Polish history – most important events
Poland and its language have more than 1,000 years of documented history. During their education, Polish students spent 12 years learning Polish history from 966 to contemporary times. But in this article, we’ll give you the most important historical dates. And during our Polish language course in Wroclaw, we’ll teach a bit more details.
Polish history – Baptism of Poland (966)
It’s 100% sure that Mieszko I became a Christian in 966. The exact day of his baptism remains a subject of debate. The most common assumption is 14th April 966, a Holy Saturday of that year. It is because, in the Medieval Ages, all candidates were baptized only on that day.
By becoming a Christian Mieszko I saved Poland from forced conversion and subjugation by other countries. Also – he made Poland a modern, European country. He took baptism from Czech bishops, to avoid any dependency on the German Empire.
Polish history – Congress of Gniezno (1000)
In 1000, the young Poland was ruled by Boleslaw The Great, its second monarch. He was a close friend and an ally of Otto III, the German Emperor. The second gentleman had an ambition of uniting all Europe in one confederation. This is why he is seen as the forefather of the European Union. He came to Poland to gain Boleslaw’s support for his plans.
He met with Boleslaw in Gniezno. Two monarchs… exchanged their crowns, as a symbol of recognizing each other as equals. Otto gave Boleslaw two gifts. One of them was a nail from Christ’s cross. Another – St. Maurice’s Spear, a symbol of the emperor’s power.
Also – Otto wanted to pray at the St. Adalbert’s grave. The latter guy was a Czech bishop killed by pagan Prussians for attempting to convert them to Catholicism.
Polish history – Fragmentation of Poland (1138)
Bolesław III Wrymouth had many sons. And, during the Middle Ages, it was common that after a father’s death, his sons fought for his throne. Bolesław wanted to avoid it. In his last will he dictated that each of his sons gain a fragment of realm… but the eldest one, Władysław II The Exile was to rule over his brothers.
Wrymouth’s clever plan failed almost immediately. His sons (and their sons) fought each other against a monarch’s intention. Also – in their last wills they further split their lands, which led to unprecedented fragmentation.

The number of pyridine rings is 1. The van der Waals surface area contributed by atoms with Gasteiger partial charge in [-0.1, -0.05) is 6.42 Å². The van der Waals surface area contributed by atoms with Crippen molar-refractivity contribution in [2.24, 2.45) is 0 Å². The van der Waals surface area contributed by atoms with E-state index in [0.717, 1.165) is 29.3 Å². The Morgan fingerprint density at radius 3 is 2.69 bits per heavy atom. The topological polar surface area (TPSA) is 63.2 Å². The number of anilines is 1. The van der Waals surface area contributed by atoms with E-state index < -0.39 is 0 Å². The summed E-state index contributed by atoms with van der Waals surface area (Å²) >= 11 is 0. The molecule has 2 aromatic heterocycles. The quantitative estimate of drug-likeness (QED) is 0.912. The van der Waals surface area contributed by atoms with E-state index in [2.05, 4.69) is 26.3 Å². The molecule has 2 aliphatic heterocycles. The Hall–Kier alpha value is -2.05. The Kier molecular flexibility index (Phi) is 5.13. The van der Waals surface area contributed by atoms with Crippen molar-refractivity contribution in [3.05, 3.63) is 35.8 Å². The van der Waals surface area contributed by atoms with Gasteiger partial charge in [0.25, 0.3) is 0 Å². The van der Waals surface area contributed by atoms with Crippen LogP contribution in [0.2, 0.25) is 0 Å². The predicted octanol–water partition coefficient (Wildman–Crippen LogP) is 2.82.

Polish history – the unification of Poland (1320)
Fragmentation was a very hard time in Polish history… But it was ended by Wladyslaw The Short. He was a Duke of Kujawy, Cracow, and Wiślica (among many others). During his pre-royal time, he fought with Brandenburg, Teutonic Order, and internal enemies. And, in 1320, he finally became a king of the re-united Poland.
Polish history – union of Krewo (1386)
In 1370, Casimir the Great of the Piast dynasty died without a legitimate son. After that, the French d’Anjou took the rule. Once Louis the Hungarian died, he was superseded by his daughter Jadwiga. But it was impossible for a woman to rule a country then. So, she was to marry Jogaila, a Grand Duke of Lithuania. He was a pagan, so he had to become a Christian first.
But was Jogaila chosen instead of someone already following the Christian faith? It was because Lithuanian nobles regularly raided Polish lands. So, there was an urgent need for peace!
Source: detail of the Triptych of Our Lady of Sorrows in the Wawel Cathedral. Author uknown.
Polish history – Battle of Grunwald (1410)
We already mentioned that Poland has been fighting Teutonic Knights for centuries. They took many of the Polish lands, including Pomerania through which Poland had the access to sea. Poland took multiple measures to deal with this menace. And they led to fields of Grunwald.
Poland was supported by:
- Lithuanian vassals from Ruthenia,
- Mazovia and Płock (those Polish regions were independent at this time).
On 15th July 1410, the international army crushed their enemies. Teutonic Order has never come back to its full power, but Poles failed to capture their capital in Marienburg. The full victory happened in 1466.
Polish people love to discuss their history. During our Polish language course in Wroclaw, we’ll gladly teach you the vocabulary and facts necessary to participate in such a discussion.